The last tip I’ll pass on from all my interviewees is one I gravitate towards – naturally as a Stand Up Comic. And it’s the thing that most business people dismiss out of hand. Humour. No one takes funny seriously. And I think that’s a big shame for two reasons. Firstly, when times are tough your business needs to stand out and humour is a fantastic way to get noticed. We all get a thousand emails a day. Which ones do we open first? The ones we know are going to make us laugh. What’s your favourite ad on tele at the moment? I’ll be your answer was something funny. We notice funny, we remember funny and we even admire funny. So throwing some funny into your communications, new business pitch or advertising is like coating your brand with superglue for the brain. Even forgetting business for a minute, on a more personal level, when the excreta is hitting the rotating implement how much do we all need a laugh? The best leaders in business have been shown to be the ones who keep their sense of humour in a crisis. And funny is also a superb way to let off steam, release endorphins and lower blood pressure. Groucho Marx said: “Anything worth taking seriously is worth laughing about.” So when things go bad, when things are at their absolute worst, ask right in that moment: “What’s funny”? If you will laugh about it at your 80th birthday, start laughing now.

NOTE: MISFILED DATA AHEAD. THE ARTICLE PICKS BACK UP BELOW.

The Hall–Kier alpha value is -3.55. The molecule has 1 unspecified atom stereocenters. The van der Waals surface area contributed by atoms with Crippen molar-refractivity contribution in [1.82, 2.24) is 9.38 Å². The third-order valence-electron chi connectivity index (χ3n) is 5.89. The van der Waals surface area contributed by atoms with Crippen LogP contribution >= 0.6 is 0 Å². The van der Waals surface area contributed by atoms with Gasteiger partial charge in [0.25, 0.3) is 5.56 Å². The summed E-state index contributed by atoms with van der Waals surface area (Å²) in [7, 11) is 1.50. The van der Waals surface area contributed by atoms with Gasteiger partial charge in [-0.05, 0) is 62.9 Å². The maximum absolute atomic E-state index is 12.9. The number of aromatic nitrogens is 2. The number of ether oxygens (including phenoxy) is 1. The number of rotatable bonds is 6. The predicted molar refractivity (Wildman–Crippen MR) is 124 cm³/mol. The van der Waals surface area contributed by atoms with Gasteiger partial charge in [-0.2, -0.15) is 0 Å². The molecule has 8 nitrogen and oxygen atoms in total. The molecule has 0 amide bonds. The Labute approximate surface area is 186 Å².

Marty Wilson is a speaker, stand up comic and bestselling author of the What I Wish I Knew series. He specialises in going on first at conferences, getting participants to forget about ‘that email they forgot to send’ and open up to the knowledge they need to take in. In 2011 he is also doing private bespoke versions of his What I Wish I Knew series – like the What I Wish I Knew about Health & Fitness book he did with Fitness First.
If you’d like to book Marty to speak, or talk about your own What I Wish I Knew book, please contact him at www.martywilson.com.au